Not everything is funny


After an enjoyable visit to scenic Cades Cove in the Great Smokey Mountains last week, we were ready for lunch. The short drive into Townsend, Tenn., led us to a local diner along the river.
The “family restaurant” was just what we had in mind with sweet tea in Mason Jars and good home-style cooking. The young woman serving us did so with kindness and competence.
A large, round table near the fireplace was occupied by a collection of men surely known as “regulars.”
The place had that homey, warm feeling. Eclectic “art” was displayed randomly on the walls — with no hint of a decorator’s touch.
But then my eye landed on a sign that was intended as a joke. It made light of sexual harassment.
Then, as I prepared to pay our bill for the good meal, a large wooden paddle on the wall behind the register caught my attention. On it was painted the words: “Tennessee Wife Beater.”
The place I had entered feeling good became a place that left me saddened.
I didn’t mention anything at all about my observations to my wife or two daughters. But my love and respect for them had a lot to do with my changed feelings.
My only protest was a generous tip for the server who worked in a setting with such disregard for women.
Friends would be quick to affirm my overactive funny bone. I find humor in most places and am not easily offended.
And I realize that the silly sign and paddle do not give evidence that abuse of women is practiced or condoned in this little restaurant where everyone was so kind.
My best guess is that those items were nothing more than an attempt to be funny. For me, however, they were not.

3 Comments

  1. John,
    Thanks for your reflections and honesty. You have reminded me that so often it is the case that our prejudices and destructive attitudes are thinly vailed by the appearance of what seems so familiar – so welcoming, wholesome and good. I remember visiting a quilt show and being attracted by a beautiful, highly detailed, log cabin pattern quilt. I was drawn into its recurring pattern of small houses, its texture and fine stitching. Upon closer examination, the quilter had circled the quilt with a faint script that revealed something quite unexpected -the “home”, while conjuring up thoughts of warmth, protection, and family for most is also the location for most domestic abuse- abuse that is hidden and unseen behind the walls of one’s private habitat. That which is most familiar may keep us from seeing as others see.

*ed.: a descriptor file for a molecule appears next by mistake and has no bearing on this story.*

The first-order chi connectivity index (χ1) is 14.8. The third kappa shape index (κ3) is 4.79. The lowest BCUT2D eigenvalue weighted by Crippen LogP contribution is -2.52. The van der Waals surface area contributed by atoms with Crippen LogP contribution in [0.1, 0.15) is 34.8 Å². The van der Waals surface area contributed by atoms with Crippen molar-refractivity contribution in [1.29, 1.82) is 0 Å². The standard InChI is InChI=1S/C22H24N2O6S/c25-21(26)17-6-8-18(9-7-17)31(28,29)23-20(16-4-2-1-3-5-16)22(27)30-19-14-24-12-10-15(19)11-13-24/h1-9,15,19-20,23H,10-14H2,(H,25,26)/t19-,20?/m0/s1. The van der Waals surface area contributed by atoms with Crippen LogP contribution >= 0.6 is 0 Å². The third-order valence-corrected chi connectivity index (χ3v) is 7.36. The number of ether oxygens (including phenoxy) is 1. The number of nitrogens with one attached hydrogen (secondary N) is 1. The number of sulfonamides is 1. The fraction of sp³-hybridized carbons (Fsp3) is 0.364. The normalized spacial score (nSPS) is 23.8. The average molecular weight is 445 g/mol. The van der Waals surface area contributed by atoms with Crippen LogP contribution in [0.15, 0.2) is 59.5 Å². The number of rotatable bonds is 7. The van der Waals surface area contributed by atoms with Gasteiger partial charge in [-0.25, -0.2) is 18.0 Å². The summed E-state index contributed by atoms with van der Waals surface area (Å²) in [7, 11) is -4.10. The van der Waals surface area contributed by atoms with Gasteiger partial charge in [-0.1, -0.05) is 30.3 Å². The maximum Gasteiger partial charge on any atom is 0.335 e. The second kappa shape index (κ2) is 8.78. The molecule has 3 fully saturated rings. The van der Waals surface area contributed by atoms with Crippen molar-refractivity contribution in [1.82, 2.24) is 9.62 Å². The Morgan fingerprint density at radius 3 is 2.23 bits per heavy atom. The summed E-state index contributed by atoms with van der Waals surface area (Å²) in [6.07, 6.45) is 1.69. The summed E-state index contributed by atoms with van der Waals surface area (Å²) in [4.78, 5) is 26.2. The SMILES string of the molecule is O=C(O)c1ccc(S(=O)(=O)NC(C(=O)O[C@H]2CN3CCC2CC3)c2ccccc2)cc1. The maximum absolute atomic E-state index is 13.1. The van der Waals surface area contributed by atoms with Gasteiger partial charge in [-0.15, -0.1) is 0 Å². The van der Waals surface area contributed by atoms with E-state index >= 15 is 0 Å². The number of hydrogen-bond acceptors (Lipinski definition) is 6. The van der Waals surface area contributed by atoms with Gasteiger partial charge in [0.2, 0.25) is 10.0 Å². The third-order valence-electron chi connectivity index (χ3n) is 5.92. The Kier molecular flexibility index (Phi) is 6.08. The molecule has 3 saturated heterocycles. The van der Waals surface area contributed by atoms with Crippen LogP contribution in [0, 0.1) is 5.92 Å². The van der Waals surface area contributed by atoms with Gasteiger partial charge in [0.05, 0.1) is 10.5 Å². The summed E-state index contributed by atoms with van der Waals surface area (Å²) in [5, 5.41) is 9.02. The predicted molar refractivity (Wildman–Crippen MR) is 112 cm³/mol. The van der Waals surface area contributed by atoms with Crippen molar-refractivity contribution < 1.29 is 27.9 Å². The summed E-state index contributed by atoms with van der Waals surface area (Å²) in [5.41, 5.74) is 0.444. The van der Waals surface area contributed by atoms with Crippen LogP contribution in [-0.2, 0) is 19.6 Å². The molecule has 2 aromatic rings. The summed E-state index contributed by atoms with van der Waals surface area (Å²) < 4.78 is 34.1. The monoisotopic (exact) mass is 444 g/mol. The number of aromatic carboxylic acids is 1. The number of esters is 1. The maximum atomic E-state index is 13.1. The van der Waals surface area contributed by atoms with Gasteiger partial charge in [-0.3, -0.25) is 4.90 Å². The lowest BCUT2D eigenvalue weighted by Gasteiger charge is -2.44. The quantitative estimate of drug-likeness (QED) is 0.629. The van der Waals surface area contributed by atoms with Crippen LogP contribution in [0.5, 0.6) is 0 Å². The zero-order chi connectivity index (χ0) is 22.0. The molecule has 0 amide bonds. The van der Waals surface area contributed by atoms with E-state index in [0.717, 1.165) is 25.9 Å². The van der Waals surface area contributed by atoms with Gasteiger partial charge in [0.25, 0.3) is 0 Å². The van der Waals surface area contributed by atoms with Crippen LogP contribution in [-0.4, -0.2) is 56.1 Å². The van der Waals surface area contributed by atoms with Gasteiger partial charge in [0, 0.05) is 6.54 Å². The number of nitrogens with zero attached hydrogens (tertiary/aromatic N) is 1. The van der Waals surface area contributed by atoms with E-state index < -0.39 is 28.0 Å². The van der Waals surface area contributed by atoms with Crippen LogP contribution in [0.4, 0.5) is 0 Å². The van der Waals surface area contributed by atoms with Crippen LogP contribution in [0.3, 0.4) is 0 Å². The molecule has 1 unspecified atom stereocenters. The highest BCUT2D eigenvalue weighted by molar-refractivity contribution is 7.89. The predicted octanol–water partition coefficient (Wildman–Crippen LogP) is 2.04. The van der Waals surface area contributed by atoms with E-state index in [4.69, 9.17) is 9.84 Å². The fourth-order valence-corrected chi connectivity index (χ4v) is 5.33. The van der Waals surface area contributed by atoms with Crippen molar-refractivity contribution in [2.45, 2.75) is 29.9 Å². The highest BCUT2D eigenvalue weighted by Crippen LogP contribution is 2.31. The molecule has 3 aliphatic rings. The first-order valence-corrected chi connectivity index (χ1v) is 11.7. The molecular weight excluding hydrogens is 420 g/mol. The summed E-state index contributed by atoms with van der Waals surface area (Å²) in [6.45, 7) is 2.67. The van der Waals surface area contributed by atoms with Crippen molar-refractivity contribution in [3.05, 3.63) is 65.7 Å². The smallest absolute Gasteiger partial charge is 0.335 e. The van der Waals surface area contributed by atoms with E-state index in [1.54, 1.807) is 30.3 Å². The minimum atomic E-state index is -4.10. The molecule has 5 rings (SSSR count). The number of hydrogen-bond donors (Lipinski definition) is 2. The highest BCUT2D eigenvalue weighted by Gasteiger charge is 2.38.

A similar experience occurs when as a white male I find myself with someone who simply assumes that a sexist or racist joke is something I would approve of because I am, like the perpetrator, a white male. If we don’t speak up and let it be known that we find such attitudes offensive and hurtful, our silence conveys an implicit approval. Prophetic witness to the gospel we preach requires more of us.

  2. It really puts into perspective Bruce Ware’s sermon a couple of weeks ago saying that abused spouses bring it upon themselves because they won’t submit to their husbands.

    I suspect equal respect for women is still lacking in a great number of places in our nation just like racism is still very much a part of our world as well.

  3. Scott and Glenn-
    Your insights are appreciated. Perhaps we’ll have a family discussion about this over dinner — if/when my family reads the blog. (They tend to prefer better sites!)
    JP

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